Stone Blocks (milled within a 0.5mm tolerance)
ft., 320 tons of Jet Mist Granite
Höweler + Yoon Architecture, LLP
This public art tour is an investigation of the space within and around the select pieces of public art on MIT’s campus. Walk around, through, and under pieces to find different relationships and perspectives.
This tour was created by Joe Faraguna, Class of 2020 in Bioengineering. Faraguna was a List Center Student Guide for all four years of his undergraduate career.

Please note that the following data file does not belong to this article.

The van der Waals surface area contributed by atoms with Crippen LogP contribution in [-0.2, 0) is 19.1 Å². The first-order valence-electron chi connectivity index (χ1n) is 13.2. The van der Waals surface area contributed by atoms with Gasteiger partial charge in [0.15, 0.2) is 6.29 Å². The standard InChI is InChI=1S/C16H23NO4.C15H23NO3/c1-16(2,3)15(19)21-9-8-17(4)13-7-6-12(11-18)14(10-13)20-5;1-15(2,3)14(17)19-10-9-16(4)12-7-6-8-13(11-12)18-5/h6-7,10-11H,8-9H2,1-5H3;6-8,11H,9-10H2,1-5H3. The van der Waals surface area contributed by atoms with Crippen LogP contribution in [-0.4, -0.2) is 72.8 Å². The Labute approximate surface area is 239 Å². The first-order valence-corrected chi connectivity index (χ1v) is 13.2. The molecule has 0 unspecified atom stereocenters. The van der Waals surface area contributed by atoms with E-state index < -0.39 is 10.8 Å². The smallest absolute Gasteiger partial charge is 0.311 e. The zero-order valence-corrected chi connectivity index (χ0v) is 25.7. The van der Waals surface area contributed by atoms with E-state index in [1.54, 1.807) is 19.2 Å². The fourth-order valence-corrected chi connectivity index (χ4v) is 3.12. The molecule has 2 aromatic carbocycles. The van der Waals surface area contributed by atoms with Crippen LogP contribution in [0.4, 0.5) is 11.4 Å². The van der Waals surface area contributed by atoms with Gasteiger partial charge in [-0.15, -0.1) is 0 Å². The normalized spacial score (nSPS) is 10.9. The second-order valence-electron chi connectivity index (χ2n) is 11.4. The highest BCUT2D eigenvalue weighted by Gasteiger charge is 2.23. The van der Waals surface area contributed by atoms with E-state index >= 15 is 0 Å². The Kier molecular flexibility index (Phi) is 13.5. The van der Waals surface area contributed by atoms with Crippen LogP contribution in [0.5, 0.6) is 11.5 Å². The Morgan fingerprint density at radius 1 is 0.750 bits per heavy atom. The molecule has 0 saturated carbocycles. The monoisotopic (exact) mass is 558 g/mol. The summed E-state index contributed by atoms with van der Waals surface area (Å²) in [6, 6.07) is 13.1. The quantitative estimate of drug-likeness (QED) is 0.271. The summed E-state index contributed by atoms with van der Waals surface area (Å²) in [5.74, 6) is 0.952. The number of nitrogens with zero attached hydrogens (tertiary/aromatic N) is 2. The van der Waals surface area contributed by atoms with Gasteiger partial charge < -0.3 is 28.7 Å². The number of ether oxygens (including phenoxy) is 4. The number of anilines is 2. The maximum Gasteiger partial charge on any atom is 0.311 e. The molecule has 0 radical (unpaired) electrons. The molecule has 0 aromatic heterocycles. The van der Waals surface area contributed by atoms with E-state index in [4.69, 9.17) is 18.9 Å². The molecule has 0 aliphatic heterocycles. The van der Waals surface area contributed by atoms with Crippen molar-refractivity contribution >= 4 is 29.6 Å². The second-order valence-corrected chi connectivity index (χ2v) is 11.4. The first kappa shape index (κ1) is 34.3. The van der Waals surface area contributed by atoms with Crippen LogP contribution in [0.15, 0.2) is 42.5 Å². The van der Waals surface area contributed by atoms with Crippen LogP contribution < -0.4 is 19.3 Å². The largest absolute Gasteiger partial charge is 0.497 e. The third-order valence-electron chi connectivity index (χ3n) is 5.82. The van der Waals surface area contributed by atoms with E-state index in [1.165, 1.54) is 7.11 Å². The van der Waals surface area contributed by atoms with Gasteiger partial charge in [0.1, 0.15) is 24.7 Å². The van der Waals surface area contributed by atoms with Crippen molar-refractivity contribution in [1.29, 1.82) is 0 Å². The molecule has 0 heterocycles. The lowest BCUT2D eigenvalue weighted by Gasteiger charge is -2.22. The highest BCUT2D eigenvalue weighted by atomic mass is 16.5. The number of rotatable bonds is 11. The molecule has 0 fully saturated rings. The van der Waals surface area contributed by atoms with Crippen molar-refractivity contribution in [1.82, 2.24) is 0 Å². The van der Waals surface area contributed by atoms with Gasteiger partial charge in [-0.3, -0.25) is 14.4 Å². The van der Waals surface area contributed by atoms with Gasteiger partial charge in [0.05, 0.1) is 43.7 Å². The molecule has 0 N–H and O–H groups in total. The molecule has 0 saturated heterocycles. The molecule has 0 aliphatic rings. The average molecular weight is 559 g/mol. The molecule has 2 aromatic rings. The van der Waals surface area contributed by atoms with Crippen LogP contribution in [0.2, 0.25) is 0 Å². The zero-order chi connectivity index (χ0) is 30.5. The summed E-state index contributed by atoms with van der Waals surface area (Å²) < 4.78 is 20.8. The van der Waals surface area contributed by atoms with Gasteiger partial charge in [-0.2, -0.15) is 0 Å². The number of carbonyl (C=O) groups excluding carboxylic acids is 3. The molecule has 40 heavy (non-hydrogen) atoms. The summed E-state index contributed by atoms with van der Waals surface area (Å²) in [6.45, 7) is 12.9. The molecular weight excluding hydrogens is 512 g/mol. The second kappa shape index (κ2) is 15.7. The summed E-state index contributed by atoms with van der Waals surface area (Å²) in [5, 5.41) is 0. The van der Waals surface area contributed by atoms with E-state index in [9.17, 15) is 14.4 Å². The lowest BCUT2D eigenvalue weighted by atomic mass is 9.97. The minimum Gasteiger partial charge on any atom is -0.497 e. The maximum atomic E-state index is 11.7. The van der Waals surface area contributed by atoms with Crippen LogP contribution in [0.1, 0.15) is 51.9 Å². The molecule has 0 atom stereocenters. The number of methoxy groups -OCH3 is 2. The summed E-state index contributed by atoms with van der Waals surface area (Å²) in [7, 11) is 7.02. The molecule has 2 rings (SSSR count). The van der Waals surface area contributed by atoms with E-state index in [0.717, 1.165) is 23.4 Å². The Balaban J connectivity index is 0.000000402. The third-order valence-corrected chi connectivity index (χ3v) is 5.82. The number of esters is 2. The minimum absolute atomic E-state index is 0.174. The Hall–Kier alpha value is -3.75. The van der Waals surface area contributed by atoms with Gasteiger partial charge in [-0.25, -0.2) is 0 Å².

On the night of April 18th, 2013, MIT police officer Sean Collier was murdered by the Tsarnaev brothers as they fled the Boston Marathon bombing they had perpetrated. In the wake of this profound loss, architecture department head J. Meejin Yoon designed the memorial and installed it alongside a multidisciplinary team of engineers, architects, students, professors, police officers, and construction workers. The 32 blocks of granite counterbalance each other through compression, sending a message of strength through unity. The open vault sheltered by the blocks is the heart of the piece, the center of an open hand that communicates latent strength, acceptance, and devotion. A black square off to the side marks the site of Collier’s murder. The scattered lights are projections of key stars on the night of his death. The metal bumps spell 179, Collier’s badge number, in brail, an endless meditation on his sacrifice. Walk around and under the memorial. How does the mixture of solid granite and open aperture create spaces within the sculpture? What do the spaces feel like?